Diversification is the proverbial don’t put all your eggs in one basket. So while diversification is about the eggs, asset allocation is about the basket.
Design your retirement portfolio to meet your goals consistent with how much risk you are comfortable taking. Recommend investments, based on an explicit balance of growth vs. security.
The U.S. stock market has come a long way from its Great Recession low. That low, at which the S&P 500 bottomed out at 666 on March 9, 2009, is what has been called “the Haines’ bottom,” named after legendary CNBC anchor Mark Haines.
Over the last ten years, however, $1 trillion of investors’ money has moved from active to indexes. A big reason for this is that, over that same period, most active managers have underperformed lower cost-index options.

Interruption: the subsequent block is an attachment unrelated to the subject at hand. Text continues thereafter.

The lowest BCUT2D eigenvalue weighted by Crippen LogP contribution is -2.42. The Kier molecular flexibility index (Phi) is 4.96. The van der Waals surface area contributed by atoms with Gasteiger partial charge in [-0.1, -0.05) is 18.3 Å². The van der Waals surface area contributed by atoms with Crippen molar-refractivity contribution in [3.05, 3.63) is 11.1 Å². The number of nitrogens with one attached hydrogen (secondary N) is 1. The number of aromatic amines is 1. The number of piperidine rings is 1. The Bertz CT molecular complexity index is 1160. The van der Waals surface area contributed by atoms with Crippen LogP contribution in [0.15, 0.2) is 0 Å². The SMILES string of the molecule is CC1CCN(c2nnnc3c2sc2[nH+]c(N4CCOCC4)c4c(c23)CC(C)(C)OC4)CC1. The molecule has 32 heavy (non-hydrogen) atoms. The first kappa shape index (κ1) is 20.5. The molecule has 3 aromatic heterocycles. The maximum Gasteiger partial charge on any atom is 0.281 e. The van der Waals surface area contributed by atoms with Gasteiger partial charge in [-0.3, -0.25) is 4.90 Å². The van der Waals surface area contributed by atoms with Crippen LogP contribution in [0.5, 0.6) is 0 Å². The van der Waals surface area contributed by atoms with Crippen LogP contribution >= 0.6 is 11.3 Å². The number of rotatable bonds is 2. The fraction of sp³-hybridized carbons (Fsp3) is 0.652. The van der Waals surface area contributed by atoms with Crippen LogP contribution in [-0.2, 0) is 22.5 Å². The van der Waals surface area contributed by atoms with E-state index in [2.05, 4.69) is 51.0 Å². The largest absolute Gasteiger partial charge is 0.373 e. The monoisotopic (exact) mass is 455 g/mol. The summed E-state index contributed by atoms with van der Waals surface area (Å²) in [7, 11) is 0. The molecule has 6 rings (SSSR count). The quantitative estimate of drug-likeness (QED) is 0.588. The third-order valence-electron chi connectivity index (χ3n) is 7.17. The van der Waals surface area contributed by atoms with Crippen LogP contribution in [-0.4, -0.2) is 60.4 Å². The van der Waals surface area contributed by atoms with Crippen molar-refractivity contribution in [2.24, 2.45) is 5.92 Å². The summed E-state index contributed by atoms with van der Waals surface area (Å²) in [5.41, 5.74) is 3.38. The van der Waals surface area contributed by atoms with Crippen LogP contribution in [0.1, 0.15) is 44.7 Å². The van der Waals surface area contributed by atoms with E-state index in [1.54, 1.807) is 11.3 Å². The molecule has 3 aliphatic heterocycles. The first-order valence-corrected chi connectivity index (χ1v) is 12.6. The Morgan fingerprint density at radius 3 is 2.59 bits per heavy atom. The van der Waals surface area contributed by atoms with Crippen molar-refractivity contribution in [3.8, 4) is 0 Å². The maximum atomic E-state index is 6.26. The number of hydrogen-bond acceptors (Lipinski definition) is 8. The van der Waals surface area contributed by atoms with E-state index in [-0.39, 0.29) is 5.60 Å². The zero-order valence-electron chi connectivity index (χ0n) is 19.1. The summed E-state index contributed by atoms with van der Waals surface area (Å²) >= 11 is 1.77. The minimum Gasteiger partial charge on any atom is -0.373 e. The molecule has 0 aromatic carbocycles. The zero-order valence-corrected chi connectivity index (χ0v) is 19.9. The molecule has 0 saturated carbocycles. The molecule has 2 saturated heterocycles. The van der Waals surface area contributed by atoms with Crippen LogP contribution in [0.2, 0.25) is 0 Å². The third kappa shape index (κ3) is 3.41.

You just retired. Along with a great career, you have built up a substantial 401(k) balance. However, now you need income, not growth.
So why should anyone own gold when its connection to money is founded in part on folklore and a gold standard that no longer exists? Well, first of all, economics and finance are not physics—a lot of it is ruled by mythology, rules of thumb, and superstitions.
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